Back when Osho was alive, it was easier to make sense of what sannyas meant. First it was a new name, red clothes and a mala, and that set you apart, even in the classrooms of the Dutch schools where I first had that experience. It also made you a target for bullies — there were a few occasions where I had to fight my corner in the playgrounds or on the streets. But the flip side was, in the communes you felt like part of one big, red-clothed family.
Of course, in Poona life was more genteel, there was a certain respect for the spiritual seeker. The last time I was in Poona back in 1997 I was wandering around in a red robe and it was lovely. I worked for a little while in the book design department, doing design on a small volume called ‘The Path of Meditation’ while I stayed in a flat overlooking the river near the burning ghats. You could just kind of go with the flow, you could say your sannyas was defined by the ashram.
But half a lifetime later, the question of what does the life of a sannyasin in modern life mean came back to haunt me. In a previous topic we came out at the description “a meditative life, with joy, creativity and celebration.” But does that actually mean one should meditate? I know there are sannyasins who make that their first question on meeting a new fellow sannyasin, “but does he meditate?” For me that goes too far, when I meditate I like to sit zazen, but not every day!
Or alternatively, how do you pursue joy, or creativity, or celebration? The last time I was at a gathering with a decent number of fellow sannyasins was at a sannyasin’s birthday party in Amsterdam, it was good fun. We were outside in a park, sitting on the grass by a canal, and everybody had brought some food and drink. Definitely that was a celebration. For creativity I write, I enjoy photography, or I dabble in music. In short, it seems to me it takes a certain awareness to move in the ordinary life as an Osho sannyasin. One has to make the most of the opportunities offered; not everyone has a whole recording studio but I have my trusty Mac.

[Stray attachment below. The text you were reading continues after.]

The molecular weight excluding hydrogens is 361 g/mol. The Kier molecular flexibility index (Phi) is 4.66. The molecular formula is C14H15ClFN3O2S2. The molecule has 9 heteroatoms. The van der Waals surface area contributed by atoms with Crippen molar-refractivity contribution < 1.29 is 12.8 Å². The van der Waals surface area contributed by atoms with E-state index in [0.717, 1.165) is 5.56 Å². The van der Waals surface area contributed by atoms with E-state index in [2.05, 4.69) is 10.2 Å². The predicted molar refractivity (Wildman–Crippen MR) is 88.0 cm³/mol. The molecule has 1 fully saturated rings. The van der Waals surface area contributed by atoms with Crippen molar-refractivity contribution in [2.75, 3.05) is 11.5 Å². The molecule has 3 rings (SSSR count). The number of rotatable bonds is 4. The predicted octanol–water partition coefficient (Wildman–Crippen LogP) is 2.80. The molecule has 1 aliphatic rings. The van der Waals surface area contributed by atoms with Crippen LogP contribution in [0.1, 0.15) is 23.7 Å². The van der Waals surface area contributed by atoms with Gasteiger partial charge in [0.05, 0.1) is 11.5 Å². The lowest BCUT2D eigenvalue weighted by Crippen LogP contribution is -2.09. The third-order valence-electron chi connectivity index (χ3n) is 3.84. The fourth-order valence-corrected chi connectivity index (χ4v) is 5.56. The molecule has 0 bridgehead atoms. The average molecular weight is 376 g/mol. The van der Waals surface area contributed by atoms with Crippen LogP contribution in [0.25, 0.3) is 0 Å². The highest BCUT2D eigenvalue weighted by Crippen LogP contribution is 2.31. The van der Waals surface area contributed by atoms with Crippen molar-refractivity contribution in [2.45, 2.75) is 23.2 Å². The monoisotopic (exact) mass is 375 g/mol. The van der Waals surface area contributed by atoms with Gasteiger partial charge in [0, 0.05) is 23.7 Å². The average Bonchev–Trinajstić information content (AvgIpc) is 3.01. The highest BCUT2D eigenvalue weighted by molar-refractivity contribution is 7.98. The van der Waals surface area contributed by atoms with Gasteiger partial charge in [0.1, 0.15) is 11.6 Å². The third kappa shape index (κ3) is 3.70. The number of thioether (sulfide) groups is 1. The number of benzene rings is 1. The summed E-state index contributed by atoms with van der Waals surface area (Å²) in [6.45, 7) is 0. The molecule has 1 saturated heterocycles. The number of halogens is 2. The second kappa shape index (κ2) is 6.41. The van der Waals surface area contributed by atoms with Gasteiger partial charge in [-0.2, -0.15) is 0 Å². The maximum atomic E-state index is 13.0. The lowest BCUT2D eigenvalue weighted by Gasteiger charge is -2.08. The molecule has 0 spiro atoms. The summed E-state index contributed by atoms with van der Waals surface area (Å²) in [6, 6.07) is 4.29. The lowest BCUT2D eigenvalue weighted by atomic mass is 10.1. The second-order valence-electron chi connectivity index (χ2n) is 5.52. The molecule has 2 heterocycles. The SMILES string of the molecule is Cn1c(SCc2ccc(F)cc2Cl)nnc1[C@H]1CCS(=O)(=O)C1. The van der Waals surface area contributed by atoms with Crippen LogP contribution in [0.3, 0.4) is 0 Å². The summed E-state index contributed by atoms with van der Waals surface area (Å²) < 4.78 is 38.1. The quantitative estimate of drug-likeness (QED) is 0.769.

As you get older though, some things move more to the background, like parties, and other things like health issues come more into focus. When you’re young you think life carries on forever the way it has been doing and you’re essentially immortal, and a lot of sannyasins stay young for a considerable span of years, but at some point you start noticing that uncles and parents around you start having serious health issues and start dying.
These days I sometimes care for another older sannyasin, who is now in his late eighties and has trouble remembering things, and has some moodiness problems. He doesn’t always see the world as a place to dance and celebrate anymore. I’m only just 50, but I can see those kind of things come to us too, and I hope I will be able to keep my sense of joy and wonder to the end.